Review: ExtraHop

By Rory Monaghan


I have had the pleasure of working with ExtraHop for several months. I have been blown away by not only the sheer amount of data the product analyzes but also the matter in which it’s displayed. The dashboards are visually appealing and are also succinct. Each dashboard page contains all of the data you need to quickly diagnose issues. In most cases, you shouldn’t need to see one symptom and then drill down through other dashboards and menus to find what you need. ExtraHop isn’t really a traditional monitoring tool. It a wire data analytics tool. I will explain this as we dig into things. From an engineer’s perspective, if you have say a Citrix performance issue, you can look at the Citrix page of Dashboards, look at a weeks worth of data, detect a trend and you’ll likely see the cause for whatever issue you are having.

Here is a great example. I spent days troubleshooting a “Citrix slowness” issue which turned out to be caused by a storm of client calls for WPAD. The very first day the ExtraHop Discover was setup, the very first thing noticed was WPAD calls. I scratched my head…”hey, I thought that was resolved!” It turned out the fix had not been deployed to every machine in the org. We used this data and got it resolved immediately. We got value from the very first moment.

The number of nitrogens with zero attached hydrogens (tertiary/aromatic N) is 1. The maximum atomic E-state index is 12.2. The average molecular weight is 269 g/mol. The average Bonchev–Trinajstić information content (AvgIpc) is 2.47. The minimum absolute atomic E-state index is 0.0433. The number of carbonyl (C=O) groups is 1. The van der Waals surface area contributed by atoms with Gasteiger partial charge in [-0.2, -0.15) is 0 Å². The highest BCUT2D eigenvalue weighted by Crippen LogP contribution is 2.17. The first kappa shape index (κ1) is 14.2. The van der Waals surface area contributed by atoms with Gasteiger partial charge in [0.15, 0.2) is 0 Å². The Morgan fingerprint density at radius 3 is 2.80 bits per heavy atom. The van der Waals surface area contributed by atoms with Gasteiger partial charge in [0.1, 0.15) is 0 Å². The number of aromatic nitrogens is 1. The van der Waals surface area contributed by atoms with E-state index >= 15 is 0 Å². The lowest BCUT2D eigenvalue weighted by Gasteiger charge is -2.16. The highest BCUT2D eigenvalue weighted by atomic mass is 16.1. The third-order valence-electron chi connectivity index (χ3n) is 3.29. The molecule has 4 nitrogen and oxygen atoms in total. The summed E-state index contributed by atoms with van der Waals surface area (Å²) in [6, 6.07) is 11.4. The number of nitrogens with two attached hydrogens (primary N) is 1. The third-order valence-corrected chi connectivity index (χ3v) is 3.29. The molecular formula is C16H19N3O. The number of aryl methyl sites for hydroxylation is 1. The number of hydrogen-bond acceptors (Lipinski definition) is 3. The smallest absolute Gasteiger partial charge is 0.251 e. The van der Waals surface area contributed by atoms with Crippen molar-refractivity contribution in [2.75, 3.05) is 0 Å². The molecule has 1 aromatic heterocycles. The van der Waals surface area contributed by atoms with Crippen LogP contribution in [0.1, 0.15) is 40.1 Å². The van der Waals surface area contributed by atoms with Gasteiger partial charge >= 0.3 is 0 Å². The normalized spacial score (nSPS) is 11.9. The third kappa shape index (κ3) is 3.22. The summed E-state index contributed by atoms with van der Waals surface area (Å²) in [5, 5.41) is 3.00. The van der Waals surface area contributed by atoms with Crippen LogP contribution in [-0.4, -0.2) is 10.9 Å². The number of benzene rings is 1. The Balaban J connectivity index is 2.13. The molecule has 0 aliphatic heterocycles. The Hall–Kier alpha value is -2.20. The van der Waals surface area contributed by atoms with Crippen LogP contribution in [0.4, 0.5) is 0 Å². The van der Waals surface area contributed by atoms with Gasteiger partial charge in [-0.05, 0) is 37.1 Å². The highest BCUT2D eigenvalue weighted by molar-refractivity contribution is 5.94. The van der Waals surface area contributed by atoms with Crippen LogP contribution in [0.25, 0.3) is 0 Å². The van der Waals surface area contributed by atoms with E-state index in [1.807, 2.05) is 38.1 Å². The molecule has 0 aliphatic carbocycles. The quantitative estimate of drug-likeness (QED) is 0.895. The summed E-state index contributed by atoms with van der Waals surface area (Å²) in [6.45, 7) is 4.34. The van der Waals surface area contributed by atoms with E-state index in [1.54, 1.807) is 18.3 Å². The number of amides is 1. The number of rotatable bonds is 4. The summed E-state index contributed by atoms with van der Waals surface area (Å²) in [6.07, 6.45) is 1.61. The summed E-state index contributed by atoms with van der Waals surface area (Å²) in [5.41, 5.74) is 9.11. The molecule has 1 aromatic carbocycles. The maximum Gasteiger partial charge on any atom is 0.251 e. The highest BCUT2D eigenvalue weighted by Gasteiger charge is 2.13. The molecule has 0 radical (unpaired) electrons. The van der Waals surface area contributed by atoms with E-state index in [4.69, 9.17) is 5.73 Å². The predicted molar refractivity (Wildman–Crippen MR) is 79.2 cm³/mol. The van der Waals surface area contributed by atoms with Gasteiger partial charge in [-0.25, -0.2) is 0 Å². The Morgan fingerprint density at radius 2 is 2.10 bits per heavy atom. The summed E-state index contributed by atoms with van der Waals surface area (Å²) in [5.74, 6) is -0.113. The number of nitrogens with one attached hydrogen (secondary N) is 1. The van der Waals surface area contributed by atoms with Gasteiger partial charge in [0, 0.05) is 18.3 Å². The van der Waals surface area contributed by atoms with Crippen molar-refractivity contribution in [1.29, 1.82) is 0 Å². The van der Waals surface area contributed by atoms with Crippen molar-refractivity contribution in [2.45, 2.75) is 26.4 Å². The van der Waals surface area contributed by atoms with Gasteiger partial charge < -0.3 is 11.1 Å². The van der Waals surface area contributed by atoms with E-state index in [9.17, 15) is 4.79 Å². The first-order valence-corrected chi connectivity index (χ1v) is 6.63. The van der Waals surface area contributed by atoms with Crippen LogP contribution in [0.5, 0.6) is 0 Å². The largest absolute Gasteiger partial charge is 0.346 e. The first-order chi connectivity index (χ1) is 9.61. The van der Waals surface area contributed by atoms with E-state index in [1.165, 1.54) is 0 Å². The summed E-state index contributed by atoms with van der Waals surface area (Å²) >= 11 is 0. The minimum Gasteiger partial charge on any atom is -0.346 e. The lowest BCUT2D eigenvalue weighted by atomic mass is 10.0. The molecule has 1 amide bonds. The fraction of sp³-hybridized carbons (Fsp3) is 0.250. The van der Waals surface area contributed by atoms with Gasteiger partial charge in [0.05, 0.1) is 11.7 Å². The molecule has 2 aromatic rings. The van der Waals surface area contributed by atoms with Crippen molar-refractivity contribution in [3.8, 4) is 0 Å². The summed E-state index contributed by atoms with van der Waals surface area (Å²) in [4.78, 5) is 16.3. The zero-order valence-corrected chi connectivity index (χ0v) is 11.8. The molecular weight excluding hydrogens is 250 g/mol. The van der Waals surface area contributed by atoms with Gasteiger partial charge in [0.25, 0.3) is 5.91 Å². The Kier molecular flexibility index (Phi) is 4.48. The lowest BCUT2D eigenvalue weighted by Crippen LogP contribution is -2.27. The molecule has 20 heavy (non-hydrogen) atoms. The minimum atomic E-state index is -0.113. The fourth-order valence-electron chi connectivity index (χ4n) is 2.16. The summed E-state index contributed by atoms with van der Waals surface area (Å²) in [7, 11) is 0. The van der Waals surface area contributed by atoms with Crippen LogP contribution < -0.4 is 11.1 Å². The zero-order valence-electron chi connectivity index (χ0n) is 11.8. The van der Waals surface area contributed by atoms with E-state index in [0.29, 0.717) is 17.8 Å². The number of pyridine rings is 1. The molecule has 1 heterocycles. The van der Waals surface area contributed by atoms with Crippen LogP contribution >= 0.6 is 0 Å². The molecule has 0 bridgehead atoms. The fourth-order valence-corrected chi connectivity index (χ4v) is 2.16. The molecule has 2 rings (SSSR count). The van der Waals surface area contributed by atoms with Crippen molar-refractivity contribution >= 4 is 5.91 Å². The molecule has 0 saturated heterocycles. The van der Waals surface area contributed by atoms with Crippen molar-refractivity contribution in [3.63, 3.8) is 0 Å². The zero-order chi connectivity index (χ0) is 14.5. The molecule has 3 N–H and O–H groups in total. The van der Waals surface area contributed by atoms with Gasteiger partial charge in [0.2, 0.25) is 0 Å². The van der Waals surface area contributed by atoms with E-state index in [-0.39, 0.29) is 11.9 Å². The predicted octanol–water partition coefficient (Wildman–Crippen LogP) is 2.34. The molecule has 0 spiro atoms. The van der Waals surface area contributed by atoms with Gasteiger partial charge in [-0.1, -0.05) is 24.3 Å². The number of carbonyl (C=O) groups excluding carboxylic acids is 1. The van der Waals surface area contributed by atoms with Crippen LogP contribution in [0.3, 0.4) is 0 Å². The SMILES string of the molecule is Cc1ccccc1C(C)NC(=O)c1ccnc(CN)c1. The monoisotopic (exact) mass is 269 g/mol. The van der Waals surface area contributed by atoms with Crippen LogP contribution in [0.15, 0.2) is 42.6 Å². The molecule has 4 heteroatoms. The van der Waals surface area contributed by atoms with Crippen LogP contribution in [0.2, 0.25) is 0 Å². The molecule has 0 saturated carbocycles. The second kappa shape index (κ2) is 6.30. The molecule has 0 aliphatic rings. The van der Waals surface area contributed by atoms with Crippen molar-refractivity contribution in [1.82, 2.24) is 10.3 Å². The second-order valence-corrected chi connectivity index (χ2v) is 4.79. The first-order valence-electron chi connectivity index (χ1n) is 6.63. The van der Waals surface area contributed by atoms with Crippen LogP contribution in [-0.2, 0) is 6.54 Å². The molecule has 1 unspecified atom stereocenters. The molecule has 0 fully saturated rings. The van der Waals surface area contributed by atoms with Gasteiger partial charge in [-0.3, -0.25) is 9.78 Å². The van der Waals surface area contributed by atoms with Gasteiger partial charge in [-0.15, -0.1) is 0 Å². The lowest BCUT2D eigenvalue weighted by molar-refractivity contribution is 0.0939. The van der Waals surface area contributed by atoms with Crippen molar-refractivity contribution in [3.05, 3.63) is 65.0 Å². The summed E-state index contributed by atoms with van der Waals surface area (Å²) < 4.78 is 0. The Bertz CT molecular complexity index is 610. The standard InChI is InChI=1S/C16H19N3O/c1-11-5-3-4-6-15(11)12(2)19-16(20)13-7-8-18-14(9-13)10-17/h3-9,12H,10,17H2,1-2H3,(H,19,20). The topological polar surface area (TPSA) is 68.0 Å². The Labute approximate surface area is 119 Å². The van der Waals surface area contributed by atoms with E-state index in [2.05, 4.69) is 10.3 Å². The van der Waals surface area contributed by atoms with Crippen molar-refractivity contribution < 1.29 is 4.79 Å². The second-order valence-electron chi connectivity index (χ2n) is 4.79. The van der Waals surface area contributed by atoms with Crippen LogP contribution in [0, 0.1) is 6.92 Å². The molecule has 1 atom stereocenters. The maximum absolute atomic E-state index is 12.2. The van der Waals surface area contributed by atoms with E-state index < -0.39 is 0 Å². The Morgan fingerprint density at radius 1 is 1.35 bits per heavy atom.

The screenshot above displays data spanning only a few minutes. The dashboards and UI is very slick and intuitive. If you see what looks like a spike on one of the charts, you can highlight that part of the timeline to display only the data which occurred during the spike. You can also adjust the amount of data at any time in the top left hand corner of the page by selecting a beginning date and time and an end date and time giving you historical data which is instantly accessible. The product can also highlight deviations to put that historical data to use. Perhaps the data shows you have 200 aborted Citrix app launch attempts in a given day, if you spike to 3000, that is a deviation which you should be alarmed by! It likely indicate a problem.

Right now, I primarily work with XenApp for published applications and VMware Horizon for virtual desktops. The data provided proved invaluable during a very busy migration period. When embarking on a project of any kind, the data can be used for performance baseline e.g. if you are about go on and AD and Group Policy cleaning expedition, you could look at performance metrics before and after. You can figure out your baseline performance across the board for various different actions.

For our environment, we setup three ExtraHop appliances in our DC. Port mirroring was enabled to allow ExtraHop to sniff all of the packets across our environment. This is incredibly powerful as it’s seeing everything. That means it’s not just displaying data for our Citrix servers or our Horizon virtual desktops. We are getting data on Active Directory, DNS, Storage and pretty much every facet of our environment. From a Citrix admin perspective, this is huge.


To people who don’t work with XenApp, they don’t realize how poor performance or issues with storage, network, DNS etc. can impact XenApp users. If there are DNS issues, connections may fail. If there are storage issues, PVS may lose it’s stores. Both DNS and storage issues could also cause slowness within the apps themselves. If you rely entirely on a Citrix specific tool such as Director, you won’t see the full picture. It will tell you that servers have become unregistered or connections are failing but in most cases, it won’t be able to tell you why. ExtraHop can.